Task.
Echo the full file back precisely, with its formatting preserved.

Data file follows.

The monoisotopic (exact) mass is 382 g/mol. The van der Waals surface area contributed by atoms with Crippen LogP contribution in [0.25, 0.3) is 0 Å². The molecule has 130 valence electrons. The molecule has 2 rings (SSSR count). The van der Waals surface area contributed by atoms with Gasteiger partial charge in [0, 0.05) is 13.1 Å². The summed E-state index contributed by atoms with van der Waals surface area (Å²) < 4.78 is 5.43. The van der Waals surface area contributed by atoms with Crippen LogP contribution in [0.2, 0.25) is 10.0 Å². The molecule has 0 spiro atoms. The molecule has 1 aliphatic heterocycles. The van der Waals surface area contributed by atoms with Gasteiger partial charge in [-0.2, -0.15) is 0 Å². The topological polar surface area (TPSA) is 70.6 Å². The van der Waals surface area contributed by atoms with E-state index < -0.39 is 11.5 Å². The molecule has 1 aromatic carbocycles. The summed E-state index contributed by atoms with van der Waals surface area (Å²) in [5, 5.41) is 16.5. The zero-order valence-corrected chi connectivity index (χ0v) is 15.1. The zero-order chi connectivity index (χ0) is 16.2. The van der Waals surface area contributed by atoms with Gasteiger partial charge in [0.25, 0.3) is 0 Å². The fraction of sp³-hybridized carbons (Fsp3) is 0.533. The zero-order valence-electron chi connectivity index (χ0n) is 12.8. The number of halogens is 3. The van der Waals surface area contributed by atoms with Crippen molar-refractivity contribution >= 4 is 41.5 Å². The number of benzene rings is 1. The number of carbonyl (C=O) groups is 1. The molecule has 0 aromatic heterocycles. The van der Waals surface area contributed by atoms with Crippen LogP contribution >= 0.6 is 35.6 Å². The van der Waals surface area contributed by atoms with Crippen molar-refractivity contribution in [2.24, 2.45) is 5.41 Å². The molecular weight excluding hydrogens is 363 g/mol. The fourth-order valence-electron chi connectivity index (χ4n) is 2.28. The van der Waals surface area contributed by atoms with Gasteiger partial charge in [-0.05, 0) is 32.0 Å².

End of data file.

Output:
The monoisotopic (exact) mass is 382 g/mol. The van der Waals surface area contributed by atoms with Crippen LogP contribution in [0.25, 0.3) is 0 Å². The molecule has 130 valence electrons. The molecule has 2 rings (SSSR count). The van der Waals surface area contributed by atoms with Gasteiger partial charge in [0, 0.05) is 13.1 Å². The summed E-state index contributed by atoms with van der Waals surface area (Å²) < 4.78 is 5.43. The van der Waals surface area contributed by atoms with Crippen LogP contribution in [0.2, 0.25) is 10.0 Å². The molecule has 0 spiro atoms. The molecule has 1 aliphatic heterocycles. The van der Waals surface area contributed by atoms with Gasteiger partial charge in [-0.2, -0.15) is 0 Å². The topological polar surface area (TPSA) is 70.6 Å². The van der Waals surface area contributed by atoms with E-state index < -0.39 is 11.5 Å². The molecule has 1 aromatic carbocycles. The summed E-state index contributed by atoms with van der Waals surface area (Å²) in [5, 5.41) is 16.5. The zero-order valence-corrected chi connectivity index (χ0v) is 15.1. The zero-order chi connectivity index (χ0) is 16.2. The van der Waals surface area contributed by atoms with Gasteiger partial charge in [0.25, 0.3) is 0 Å². The fraction of sp³-hybridized carbons (Fsp3) is 0.533. The zero-order valence-electron chi connectivity index (χ0n) is 12.8. The number of halogens is 3. The van der Waals surface area contributed by atoms with Crippen molar-refractivity contribution >= 4 is 41.5 Å². The number of benzene rings is 1. The number of carbonyl (C=O) groups is 1. The molecule has 0 aromatic heterocycles. The van der Waals surface area contributed by atoms with Crippen LogP contribution >= 0.6 is 35.6 Å². The van der Waals surface area contributed by atoms with Crippen molar-refractivity contribution in [2.24, 2.45) is 5.41 Å². The molecular weight excluding hydrogens is 363 g/mol. The fourth-order valence-electron chi connectivity index (χ4n) is 2.28. The van der Waals surface area contributed by atoms with Gasteiger partial charge in [-0.05, 0) is 32.0 Å².